The Big Moment
I made a very big decision about two weeks ago, I made the decision to inquire as to whether or not my insurance company would cover #gastricbypass surgery. It was a large enough decision, no pun intended, that it included several pieces. One was deciding to even look into the procedure, but then I had to go a step further and question whether or not I even had the wherewithal to expend the energy it would take to get all of my ducks in a row. A lot of psychologists will tell you that after first asking a person if they had suicidal thoughts, the next logical question is whether they have a plan or not, because it means that as soon as they have the energy to dedicate to it, they will follow through with said plan. Well, there I was, morbidly obese and slowly committing suicide with each bite I put into my mouth and now, I had a plan. I could feel myself dying a slow death and all of the methods I’d tried to lose weight had failed me. I tried counting calories, and I had integrated walking three miles a day into my repertoire to successfully lose 50 pounds only to put that weight back on and then some when I had finally begun to address my #Bipolar diagnosis with medicine. The prescription had caused me to gain an additional thirty pounds. So, I found myself incredibly discouraged, there is something to be said for the feeling of futility. Balling up my ineffectual fists, I had decided that I needed a major life change to see any time of results going forward. Now, having made the decision to undergo a major surgery, I asked myself what other people would have to say and I tested it on my sister first. My sister underwent gastric bypass right around 2003 and she has maintained a healthy weight since then. She gave me the benefit of her experience and told me that ultimately it would be my decision, but to prepare myself for the effects and the toll that it would take on my body. Next, I told my mother, who was overjoyed that I decided to be proactive, and I stopped there.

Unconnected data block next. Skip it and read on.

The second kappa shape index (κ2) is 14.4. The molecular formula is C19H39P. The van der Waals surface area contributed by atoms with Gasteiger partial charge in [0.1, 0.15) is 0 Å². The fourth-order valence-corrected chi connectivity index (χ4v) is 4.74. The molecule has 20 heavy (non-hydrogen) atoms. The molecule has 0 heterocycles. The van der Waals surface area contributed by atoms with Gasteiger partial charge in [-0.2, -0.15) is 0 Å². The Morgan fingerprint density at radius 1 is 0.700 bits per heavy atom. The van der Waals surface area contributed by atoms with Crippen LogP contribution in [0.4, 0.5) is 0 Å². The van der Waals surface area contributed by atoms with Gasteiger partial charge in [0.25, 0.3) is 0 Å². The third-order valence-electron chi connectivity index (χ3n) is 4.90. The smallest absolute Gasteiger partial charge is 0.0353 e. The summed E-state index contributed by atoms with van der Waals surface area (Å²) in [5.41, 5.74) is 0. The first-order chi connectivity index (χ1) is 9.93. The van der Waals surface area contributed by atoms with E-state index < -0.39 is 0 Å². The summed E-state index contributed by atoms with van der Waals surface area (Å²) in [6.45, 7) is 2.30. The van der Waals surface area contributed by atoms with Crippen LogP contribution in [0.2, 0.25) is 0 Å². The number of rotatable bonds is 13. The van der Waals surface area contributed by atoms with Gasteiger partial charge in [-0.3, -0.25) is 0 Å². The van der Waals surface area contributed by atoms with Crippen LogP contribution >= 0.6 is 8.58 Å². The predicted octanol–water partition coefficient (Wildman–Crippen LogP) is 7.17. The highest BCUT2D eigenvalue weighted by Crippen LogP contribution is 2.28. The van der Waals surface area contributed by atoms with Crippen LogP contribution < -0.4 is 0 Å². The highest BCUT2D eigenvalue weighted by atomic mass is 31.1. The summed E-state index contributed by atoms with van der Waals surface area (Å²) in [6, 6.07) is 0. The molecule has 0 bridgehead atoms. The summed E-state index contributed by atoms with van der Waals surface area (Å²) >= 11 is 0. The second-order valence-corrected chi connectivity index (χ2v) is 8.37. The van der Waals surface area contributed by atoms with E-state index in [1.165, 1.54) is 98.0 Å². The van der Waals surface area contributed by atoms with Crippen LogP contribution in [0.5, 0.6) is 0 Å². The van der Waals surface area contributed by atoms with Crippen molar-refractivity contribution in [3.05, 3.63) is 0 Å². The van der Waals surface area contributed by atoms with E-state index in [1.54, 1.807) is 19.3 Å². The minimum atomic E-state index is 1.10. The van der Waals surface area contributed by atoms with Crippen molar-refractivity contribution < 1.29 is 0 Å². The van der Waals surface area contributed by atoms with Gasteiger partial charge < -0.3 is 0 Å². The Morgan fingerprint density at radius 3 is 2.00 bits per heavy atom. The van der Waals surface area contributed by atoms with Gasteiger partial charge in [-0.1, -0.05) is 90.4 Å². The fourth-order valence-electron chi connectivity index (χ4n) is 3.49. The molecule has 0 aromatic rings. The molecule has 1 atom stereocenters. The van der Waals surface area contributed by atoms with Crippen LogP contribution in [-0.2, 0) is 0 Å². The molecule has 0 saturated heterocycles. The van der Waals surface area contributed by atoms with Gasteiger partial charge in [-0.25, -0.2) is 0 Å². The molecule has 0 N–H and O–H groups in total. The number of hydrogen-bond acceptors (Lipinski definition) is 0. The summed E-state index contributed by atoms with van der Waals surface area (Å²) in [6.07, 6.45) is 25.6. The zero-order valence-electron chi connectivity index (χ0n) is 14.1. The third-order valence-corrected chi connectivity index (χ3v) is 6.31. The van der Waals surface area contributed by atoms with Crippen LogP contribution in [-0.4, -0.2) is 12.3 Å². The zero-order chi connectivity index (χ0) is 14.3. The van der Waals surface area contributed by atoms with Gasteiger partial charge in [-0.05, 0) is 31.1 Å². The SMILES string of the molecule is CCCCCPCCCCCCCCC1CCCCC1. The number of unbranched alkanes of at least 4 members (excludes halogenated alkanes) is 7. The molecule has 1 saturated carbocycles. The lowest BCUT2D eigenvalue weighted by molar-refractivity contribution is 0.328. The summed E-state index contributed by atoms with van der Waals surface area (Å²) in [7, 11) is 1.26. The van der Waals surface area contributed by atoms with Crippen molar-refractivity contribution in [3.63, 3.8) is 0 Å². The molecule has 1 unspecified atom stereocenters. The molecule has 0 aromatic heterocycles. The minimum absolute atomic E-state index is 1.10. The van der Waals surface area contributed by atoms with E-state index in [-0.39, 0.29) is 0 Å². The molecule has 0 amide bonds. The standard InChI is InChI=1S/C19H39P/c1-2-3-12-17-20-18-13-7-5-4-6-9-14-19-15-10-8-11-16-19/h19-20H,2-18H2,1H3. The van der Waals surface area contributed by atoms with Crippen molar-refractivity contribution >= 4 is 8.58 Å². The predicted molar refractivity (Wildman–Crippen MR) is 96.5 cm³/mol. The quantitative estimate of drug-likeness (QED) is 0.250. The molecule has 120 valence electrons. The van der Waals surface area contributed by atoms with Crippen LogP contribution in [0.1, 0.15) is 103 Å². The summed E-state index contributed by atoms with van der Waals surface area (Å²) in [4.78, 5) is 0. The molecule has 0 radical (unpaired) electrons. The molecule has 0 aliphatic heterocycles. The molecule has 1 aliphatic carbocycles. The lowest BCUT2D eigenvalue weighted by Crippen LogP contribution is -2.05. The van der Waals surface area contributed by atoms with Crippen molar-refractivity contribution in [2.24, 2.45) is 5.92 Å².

My significant other, Orlando, a recent Air Force inductee had a week prior expressed his concern for my weight and told me that he didn’t want to work out with me because he was frustrated by a seeming unwillingness to comply with his directives. It felt, all at once, like he was expressing dissatisfaction with my figure because it differed so much from the figure I had when he and I met, making me feel worse than ever. I still have not told him that I am a candidate for gastric bypass because I worry that he, like many others would see it primarily as a cop out instead of putting in the hard work of dieting and exercising.
Let me be clear, gastric bypass is anything other than a cop out. It is a major life change. I’ll never be able to over eat again because my body simply won’t allow such a thing, and in the absence of exercise I’m signing up for excess baggage in the most literal sense. So no, this is going to be hard work. But, am I up for the challenge? Absolutely. I weighed the cost versus the benefits, pun intended, and found that if I had to choose between a life spent in misery and a life filled with making careful choices about what I eat and the nutrients that come from what I eat then I would be a happier person. There are more risks to me being obese than there are undergoing this procedure. So I am ready to go forth into the unknown knowing that even the most minimal success is better than where I am right now, but coupled with changes in eating and exercise, I stand to lose a hundred pounds or more and finally be able to feel confident about how I look, a feeling that I have never had because I have been overweight since adolescence. At 275 pounds, I weigh the most that I have ever weighed in my life and I am not willing to succumb to the casket just yet. If I’m going to overwork my heart, I’m going to overwork it with actual workouts and be the person I know is inside of me.